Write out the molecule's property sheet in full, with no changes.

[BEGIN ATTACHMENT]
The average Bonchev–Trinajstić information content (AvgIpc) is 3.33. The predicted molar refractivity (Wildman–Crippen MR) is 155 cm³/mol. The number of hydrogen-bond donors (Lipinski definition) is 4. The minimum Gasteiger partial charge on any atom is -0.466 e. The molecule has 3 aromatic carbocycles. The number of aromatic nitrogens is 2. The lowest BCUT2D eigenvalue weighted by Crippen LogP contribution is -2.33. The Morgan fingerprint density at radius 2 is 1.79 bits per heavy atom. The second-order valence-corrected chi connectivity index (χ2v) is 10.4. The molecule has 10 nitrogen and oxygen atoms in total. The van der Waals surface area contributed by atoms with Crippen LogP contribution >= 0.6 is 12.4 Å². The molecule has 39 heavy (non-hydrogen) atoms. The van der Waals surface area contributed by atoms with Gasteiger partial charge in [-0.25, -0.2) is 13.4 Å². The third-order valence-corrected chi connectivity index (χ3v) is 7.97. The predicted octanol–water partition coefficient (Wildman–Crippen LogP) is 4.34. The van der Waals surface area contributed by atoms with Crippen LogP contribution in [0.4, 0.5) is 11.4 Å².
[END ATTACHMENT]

The average Bonchev–Trinajstić information content (AvgIpc) is 3.33. The predicted molar refractivity (Wildman–Crippen MR) is 155 cm³/mol. The number of hydrogen-bond donors (Lipinski definition) is 4. The minimum Gasteiger partial charge on any atom is -0.466 e. The molecule has 3 aromatic carbocycles. The number of aromatic nitrogens is 2. The lowest BCUT2D eigenvalue weighted by Crippen LogP contribution is -2.33. The Morgan fingerprint density at radius 2 is 1.79 bits per heavy atom. The second-order valence-corrected chi connectivity index (χ2v) is 10.4. The molecule has 10 nitrogen and oxygen atoms in total. The van der Waals surface area contributed by atoms with Crippen LogP contribution >= 0.6 is 12.4 Å². The molecule has 39 heavy (non-hydrogen) atoms. The van der Waals surface area contributed by atoms with Gasteiger partial charge in [-0.25, -0.2) is 13.4 Å². The third-order valence-corrected chi connectivity index (χ3v) is 7.97. The predicted octanol–water partition coefficient (Wildman–Crippen LogP) is 4.34. The van der Waals surface area contributed by atoms with Crippen LogP contribution in [0.4, 0.5) is 11.4 Å².